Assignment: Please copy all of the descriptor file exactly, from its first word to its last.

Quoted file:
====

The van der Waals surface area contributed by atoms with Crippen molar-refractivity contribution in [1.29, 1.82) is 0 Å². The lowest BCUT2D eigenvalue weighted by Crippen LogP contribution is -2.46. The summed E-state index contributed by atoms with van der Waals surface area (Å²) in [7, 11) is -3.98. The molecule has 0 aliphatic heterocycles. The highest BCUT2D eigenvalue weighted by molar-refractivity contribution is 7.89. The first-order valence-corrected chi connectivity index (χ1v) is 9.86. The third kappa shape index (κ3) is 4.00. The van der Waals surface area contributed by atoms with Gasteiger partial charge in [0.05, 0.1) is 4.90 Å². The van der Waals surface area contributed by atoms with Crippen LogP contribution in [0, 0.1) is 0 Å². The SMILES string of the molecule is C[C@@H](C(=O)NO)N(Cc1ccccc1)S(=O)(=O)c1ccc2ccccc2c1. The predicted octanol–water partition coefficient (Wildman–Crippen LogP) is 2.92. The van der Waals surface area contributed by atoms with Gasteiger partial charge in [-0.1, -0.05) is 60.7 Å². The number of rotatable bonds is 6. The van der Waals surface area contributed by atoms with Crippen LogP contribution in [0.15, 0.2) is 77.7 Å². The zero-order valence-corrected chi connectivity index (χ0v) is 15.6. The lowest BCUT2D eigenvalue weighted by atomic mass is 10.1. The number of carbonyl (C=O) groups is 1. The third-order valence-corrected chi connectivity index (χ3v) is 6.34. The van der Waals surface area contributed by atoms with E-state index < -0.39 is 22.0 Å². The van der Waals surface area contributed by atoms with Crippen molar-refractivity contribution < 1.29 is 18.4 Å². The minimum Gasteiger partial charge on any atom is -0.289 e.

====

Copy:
The van der Waals surface area contributed by atoms with Crippen molar-refractivity contribution in [1.29, 1.82) is 0 Å². The lowest BCUT2D eigenvalue weighted by Crippen LogP contribution is -2.46. The summed E-state index contributed by atoms with van der Waals surface area (Å²) in [7, 11) is -3.98. The molecule has 0 aliphatic heterocycles. The highest BCUT2D eigenvalue weighted by molar-refractivity contribution is 7.89. The first-order valence-corrected chi connectivity index (χ1v) is 9.86. The third kappa shape index (κ3) is 4.00. The van der Waals surface area contributed by atoms with Gasteiger partial charge in [0.05, 0.1) is 4.90 Å². The van der Waals surface area contributed by atoms with Crippen LogP contribution in [0, 0.1) is 0 Å². The SMILES string of the molecule is C[C@@H](C(=O)NO)N(Cc1ccccc1)S(=O)(=O)c1ccc2ccccc2c1. The predicted octanol–water partition coefficient (Wildman–Crippen LogP) is 2.92. The van der Waals surface area contributed by atoms with Gasteiger partial charge in [-0.1, -0.05) is 60.7 Å². The number of rotatable bonds is 6. The van der Waals surface area contributed by atoms with Crippen LogP contribution in [0.15, 0.2) is 77.7 Å². The zero-order valence-corrected chi connectivity index (χ0v) is 15.6. The lowest BCUT2D eigenvalue weighted by atomic mass is 10.1. The number of carbonyl (C=O) groups is 1. The third-order valence-corrected chi connectivity index (χ3v) is 6.34. The van der Waals surface area contributed by atoms with E-state index < -0.39 is 22.0 Å². The van der Waals surface area contributed by atoms with Crippen molar-refractivity contribution < 1.29 is 18.4 Å². The minimum Gasteiger partial charge on any atom is -0.289 e.